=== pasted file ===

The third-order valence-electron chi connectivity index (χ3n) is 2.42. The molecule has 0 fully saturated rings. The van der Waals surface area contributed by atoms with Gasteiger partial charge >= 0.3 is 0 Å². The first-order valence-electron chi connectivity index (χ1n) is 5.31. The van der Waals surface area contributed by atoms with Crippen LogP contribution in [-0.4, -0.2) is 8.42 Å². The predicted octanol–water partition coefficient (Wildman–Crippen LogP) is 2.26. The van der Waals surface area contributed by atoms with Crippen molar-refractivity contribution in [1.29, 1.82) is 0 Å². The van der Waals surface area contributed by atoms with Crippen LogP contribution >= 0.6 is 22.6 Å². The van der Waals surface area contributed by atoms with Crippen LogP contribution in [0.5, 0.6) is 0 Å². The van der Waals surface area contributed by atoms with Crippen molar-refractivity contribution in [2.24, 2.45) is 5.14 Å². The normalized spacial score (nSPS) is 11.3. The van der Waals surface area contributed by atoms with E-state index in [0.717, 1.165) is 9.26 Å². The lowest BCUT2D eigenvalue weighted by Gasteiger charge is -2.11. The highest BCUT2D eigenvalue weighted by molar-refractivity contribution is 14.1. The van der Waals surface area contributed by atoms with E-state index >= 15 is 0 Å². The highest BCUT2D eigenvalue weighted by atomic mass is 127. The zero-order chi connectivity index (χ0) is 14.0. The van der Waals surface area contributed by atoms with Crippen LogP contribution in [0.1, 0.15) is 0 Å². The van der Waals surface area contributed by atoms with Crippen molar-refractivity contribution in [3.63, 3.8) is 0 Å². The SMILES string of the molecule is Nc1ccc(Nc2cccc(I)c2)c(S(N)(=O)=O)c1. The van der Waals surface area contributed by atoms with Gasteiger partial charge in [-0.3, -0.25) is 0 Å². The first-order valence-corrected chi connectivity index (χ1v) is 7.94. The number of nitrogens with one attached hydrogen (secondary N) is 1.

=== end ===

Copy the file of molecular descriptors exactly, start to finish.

The third-order valence-electron chi connectivity index (χ3n) is 2.42. The molecule has 0 fully saturated rings. The van der Waals surface area contributed by atoms with Gasteiger partial charge >= 0.3 is 0 Å². The first-order valence-electron chi connectivity index (χ1n) is 5.31. The van der Waals surface area contributed by atoms with Crippen LogP contribution in [-0.4, -0.2) is 8.42 Å². The predicted octanol–water partition coefficient (Wildman–Crippen LogP) is 2.26. The van der Waals surface area contributed by atoms with Crippen molar-refractivity contribution in [1.29, 1.82) is 0 Å². The van der Waals surface area contributed by atoms with Crippen LogP contribution >= 0.6 is 22.6 Å². The van der Waals surface area contributed by atoms with Crippen LogP contribution in [0.5, 0.6) is 0 Å². The van der Waals surface area contributed by atoms with Crippen molar-refractivity contribution in [2.24, 2.45) is 5.14 Å². The normalized spacial score (nSPS) is 11.3. The van der Waals surface area contributed by atoms with E-state index in [0.717, 1.165) is 9.26 Å². The lowest BCUT2D eigenvalue weighted by Gasteiger charge is -2.11. The highest BCUT2D eigenvalue weighted by molar-refractivity contribution is 14.1. The van der Waals surface area contributed by atoms with E-state index >= 15 is 0 Å². The highest BCUT2D eigenvalue weighted by atomic mass is 127. The zero-order chi connectivity index (χ0) is 14.0. The van der Waals surface area contributed by atoms with Crippen LogP contribution in [0.1, 0.15) is 0 Å². The van der Waals surface area contributed by atoms with Crippen molar-refractivity contribution in [3.63, 3.8) is 0 Å². The SMILES string of the molecule is Nc1ccc(Nc2cccc(I)c2)c(S(N)(=O)=O)c1. The van der Waals surface area contributed by atoms with Gasteiger partial charge in [-0.3, -0.25) is 0 Å². The first-order valence-corrected chi connectivity index (χ1v) is 7.94. The number of nitrogens with one attached hydrogen (secondary N) is 1.